Lecky: Leaders of Irish Opinion; Mitchel: Jail Journal; Duffy: Young Ireland; O’Brien: Life of Parnell; D’Alton: History of Ireland.
By Alice Milligan
The worth and glory of a nation may well be measured and adjudged by the typical character of its womanhood: not so much, I would say, by the eminence attained to by rarely gifted, exceptionally developed individuals, as by the prevalence of noble types at every period, and amongst all classes of the community, and by their recurrence from age to age under varying circumstances of national fortune.
Judged by such a standard, Ireland emerges triumphant and points to the roll of her chequered history, the story of her ancient race, with confidence and pride. Gaze into the farthest vistas of her legendary past, into the remotest eras of which tradition preserves a misty memory, and the figure of some fair, noble woman stands forth glimmering like a white statue against the gloom. At every period of stern endeavor, through all the generations of recorded time, the pages of our annals are inscribed with the names of mothers, sisters, wives, not unworthy to stand there beside those of the world-renowned heroes of the Gael.
In the ancient tales of Ireland we read of great female physicians and distinguished female lawyers and judges. There were ban-file, or women-poets, who, like the file, were at the same time soothsayers and poetesses, and there are other evidences of the high esteem in which women were held. There can be no doubt, to judge by the elaborate descriptions of garments in the saga-texts, that the women were very skilful in weaving and needlework. The Irish peasant girls of today inherit from them not a little of their gift for lace-making and linen-embroidery. Ladies of the highest rank practiced needlework as an accomplishment and a recreation. Some of the scissors and shears they used have come to light in excavations.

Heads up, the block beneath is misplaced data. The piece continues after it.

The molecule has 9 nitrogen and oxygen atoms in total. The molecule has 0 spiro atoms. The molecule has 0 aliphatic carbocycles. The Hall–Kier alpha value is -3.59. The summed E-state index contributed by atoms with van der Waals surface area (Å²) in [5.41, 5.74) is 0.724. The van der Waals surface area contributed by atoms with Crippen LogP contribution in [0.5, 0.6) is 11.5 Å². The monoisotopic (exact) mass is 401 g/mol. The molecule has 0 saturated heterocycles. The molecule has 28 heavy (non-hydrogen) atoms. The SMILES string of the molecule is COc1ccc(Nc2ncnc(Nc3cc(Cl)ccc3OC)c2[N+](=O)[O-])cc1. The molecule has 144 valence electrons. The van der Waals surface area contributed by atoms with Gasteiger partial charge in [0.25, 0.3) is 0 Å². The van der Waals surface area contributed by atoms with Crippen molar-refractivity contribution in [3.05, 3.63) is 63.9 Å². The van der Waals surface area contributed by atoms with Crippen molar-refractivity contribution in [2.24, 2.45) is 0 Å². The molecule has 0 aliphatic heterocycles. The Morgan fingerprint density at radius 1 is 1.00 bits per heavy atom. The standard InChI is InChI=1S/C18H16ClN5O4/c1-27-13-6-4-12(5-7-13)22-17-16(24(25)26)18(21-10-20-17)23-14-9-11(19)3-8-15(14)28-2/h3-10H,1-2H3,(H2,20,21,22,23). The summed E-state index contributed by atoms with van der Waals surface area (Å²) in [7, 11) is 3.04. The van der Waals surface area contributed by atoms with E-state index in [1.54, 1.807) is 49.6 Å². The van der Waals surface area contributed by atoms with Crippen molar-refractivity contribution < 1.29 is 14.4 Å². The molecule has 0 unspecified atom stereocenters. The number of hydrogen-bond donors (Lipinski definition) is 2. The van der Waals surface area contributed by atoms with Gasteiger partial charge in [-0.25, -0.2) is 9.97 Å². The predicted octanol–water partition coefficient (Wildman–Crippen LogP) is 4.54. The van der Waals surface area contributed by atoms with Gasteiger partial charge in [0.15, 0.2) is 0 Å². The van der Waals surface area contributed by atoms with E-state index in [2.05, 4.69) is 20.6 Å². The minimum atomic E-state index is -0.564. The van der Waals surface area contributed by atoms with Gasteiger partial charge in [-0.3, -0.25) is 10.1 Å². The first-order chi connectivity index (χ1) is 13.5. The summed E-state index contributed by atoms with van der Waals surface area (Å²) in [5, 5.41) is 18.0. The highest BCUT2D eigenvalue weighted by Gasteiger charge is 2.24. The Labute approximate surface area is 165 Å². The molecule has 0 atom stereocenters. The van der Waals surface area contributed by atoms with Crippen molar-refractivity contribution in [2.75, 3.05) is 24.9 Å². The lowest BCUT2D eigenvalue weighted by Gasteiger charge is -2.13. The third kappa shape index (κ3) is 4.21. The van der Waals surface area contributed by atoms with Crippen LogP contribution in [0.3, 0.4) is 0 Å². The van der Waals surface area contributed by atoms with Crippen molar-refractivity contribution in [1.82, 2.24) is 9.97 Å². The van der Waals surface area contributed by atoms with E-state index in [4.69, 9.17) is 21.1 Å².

In the stories of the loves of the ancient Irish, whether immortals or mortals, the woman’s role is the more accentuated, while in Teutonic tradition man plays the chief part. Again, it has often been remarked that the feminine interest is absent from the earlier heroic forms of some literatures. Not so, however, in the earliest saga-texts of the Irish. Many are the famous women to whom the old tales introduce us and who stand out and compel attention like the characters of the Greek drama. Everyone knows of the faithful Deirdre, the heroine of the touching story of the “Exile of the Sons of Usnech”, and of her death; of the proud and selfish Medb. the ambitious queen of Connacht, the most warlike and most expert in the use of weapons of the women of the Gael—far superior in combat and counsel to her husband, Ailill; of Emer, the faithful wife of Cuchulainn; of Etain of the Horses (that was her name in Fairyland); and of many others too numerous to mention.